Sunday, 3 August, following the 1:00 A.M. service, Tim Wall will be cooking his famous hotdogs. You know the drill – bring a side dish or dessert to share, maybe a friend or two, and join in the fun. Let’s celebrate summer and all the blessings we have.
FOR THE HEALTH OF IT
By Kerry Oxford, Parish Nurse
For those in our parish who are going through difficult times, and for those who need a gentle reminder of the joys in life, the Bible verse that I cling to through it all is, “I put before you life and death, blessings and curses. Now choose life.” Deuteronomy 30, Verse 19.
Need a spirit-lifter? Do you have five minutes? These little moves take just five minutes (or less) and can make a big difference in your energy, mood, and more.
1. Step outside. A few minutes of exposure to natural daylight can give you a shot of energy and focus. Give Thanks for our beautiful fresh air.
2. Get your giggle on. Cue up the cute cat videos. A hearty laugh improves blood flow. Give Thanks for whatever pet you own.
3. Play some tunes. Silence might be golden, but listening to upbeat music is an instant mood-lifter. Give Thanks for God’s gift of music.
4. Check out food photos. They’ll help keep a lid on your cravings – really! Research shows that just seeing photos of food gives your brain the sensation of tasting it, too. If that doesn’t work have ONE scoop of your favorite ice cream! Give Thanks that you have enough food to eat.
5. SMILE. Even if you’re faking it, a study shows that grinning might help relieve stress. Give Thanks for God’s love!
FROM THE DESK OF ANNE ABDY
￼￼Clinical Pastoral Education, also known as chaplaincy, is therapy on steroids. It is intensive, physically and emotionally exhaustive, and leaves you asking the question, “Why am I doing this?” CPE is all about me. Yes, me! All the patient and staff interactions are analyzed in depth to help me gain insight into relationships, personal issues, and to become self-aware of triggers that I might experience in ministry. It is also learning about being a pastoral presence as you minister to them in patient rooms, the hallways, or even at lunch. While I anticipated all this, I will say that the 24 or 32 hour shifts are the hardest especially since my last all-nighter was in college in the ‘80’s. Having said all of this, I have learned a lot about myself in addition to what I was already aware of from previous journeys into self-discovery. I have less than two weeks to go at the University of Tennessee Medical Center upon which I return to Sewanee on August 2nd for some well-needed R&R.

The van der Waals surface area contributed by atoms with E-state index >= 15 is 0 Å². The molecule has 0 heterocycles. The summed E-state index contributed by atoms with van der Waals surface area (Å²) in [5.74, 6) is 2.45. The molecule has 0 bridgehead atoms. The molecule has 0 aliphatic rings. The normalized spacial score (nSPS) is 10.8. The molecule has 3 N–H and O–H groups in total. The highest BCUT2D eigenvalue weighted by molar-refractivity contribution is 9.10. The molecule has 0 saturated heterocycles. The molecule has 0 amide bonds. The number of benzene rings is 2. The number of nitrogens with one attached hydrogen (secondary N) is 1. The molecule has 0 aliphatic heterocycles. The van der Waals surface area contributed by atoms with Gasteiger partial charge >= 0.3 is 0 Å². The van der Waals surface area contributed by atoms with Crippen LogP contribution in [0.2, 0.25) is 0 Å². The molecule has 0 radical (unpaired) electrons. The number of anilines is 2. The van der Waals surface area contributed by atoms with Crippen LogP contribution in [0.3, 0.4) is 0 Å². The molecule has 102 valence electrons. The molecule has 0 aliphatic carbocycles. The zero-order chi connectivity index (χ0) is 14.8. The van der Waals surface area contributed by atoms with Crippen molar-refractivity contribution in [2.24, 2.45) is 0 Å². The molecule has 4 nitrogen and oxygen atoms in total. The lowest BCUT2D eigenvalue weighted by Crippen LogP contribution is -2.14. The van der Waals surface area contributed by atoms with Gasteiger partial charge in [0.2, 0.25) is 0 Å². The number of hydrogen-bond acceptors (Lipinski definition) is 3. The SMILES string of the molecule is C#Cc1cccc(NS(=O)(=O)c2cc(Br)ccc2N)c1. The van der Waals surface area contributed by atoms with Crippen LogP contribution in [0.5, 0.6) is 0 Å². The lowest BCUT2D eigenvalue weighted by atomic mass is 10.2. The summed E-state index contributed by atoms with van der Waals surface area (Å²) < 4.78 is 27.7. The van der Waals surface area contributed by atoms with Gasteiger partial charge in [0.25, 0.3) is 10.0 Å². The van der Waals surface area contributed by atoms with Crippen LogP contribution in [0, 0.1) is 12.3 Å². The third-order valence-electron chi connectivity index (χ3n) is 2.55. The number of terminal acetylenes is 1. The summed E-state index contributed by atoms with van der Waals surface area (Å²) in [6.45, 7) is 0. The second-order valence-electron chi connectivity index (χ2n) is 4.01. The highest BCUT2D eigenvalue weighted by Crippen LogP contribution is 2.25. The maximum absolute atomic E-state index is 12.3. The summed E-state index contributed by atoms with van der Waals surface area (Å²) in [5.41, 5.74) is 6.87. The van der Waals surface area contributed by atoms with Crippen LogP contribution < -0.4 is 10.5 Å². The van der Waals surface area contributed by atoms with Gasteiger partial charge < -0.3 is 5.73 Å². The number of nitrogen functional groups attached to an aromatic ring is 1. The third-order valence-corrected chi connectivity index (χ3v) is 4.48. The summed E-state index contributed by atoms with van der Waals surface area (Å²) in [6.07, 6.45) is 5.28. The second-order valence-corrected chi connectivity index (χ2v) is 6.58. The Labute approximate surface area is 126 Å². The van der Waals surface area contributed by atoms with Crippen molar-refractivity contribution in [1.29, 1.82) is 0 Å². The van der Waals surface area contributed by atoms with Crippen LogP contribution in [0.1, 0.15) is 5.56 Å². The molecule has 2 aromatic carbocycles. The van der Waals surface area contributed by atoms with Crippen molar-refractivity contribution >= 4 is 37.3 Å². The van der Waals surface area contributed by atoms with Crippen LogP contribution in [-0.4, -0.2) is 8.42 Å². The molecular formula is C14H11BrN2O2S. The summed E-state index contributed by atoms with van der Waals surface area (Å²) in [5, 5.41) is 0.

Knoxville, Tennessee is a sprawling city of 183,000+ on the edge of the Smoky Mountains and the home of the University of Tennessee Volunteers. Gatlinburg and Pigeon Forge are 30 minutes away. It was challenging initially getting used to lots of traffic, new home surroundings, and worrying how Boots would settle in. I am living with a retired Presbyterian minister. We had a rocky start in May as she did not realize that my CPE experience would include overnights and long shifts. She had planned on having dinner with me nightly. Boots, my cat, did not help either when he left his markings after kneading furniture.
Louise has early onset dementia, which makes life in her home a little more difficult, but we settled into a routine, and I make sure I spend time with her each day recounting my day’s events. We connected on our commonalities of ministry, living in South Africa as children; and her CPE experience over 20 years ago. She has many tales to share about parish ministry and is an accomplished artist. We’ve talked at length about the topic of incorporating art into worship. Fascinating stuff!
‘Till next time, be well.
“Comfort and heal all those who suffer in body, mind, or spirit; give them courage and hope in their troubles, and bring them the joy of your salvation.” BPC- prayers of the people Form 4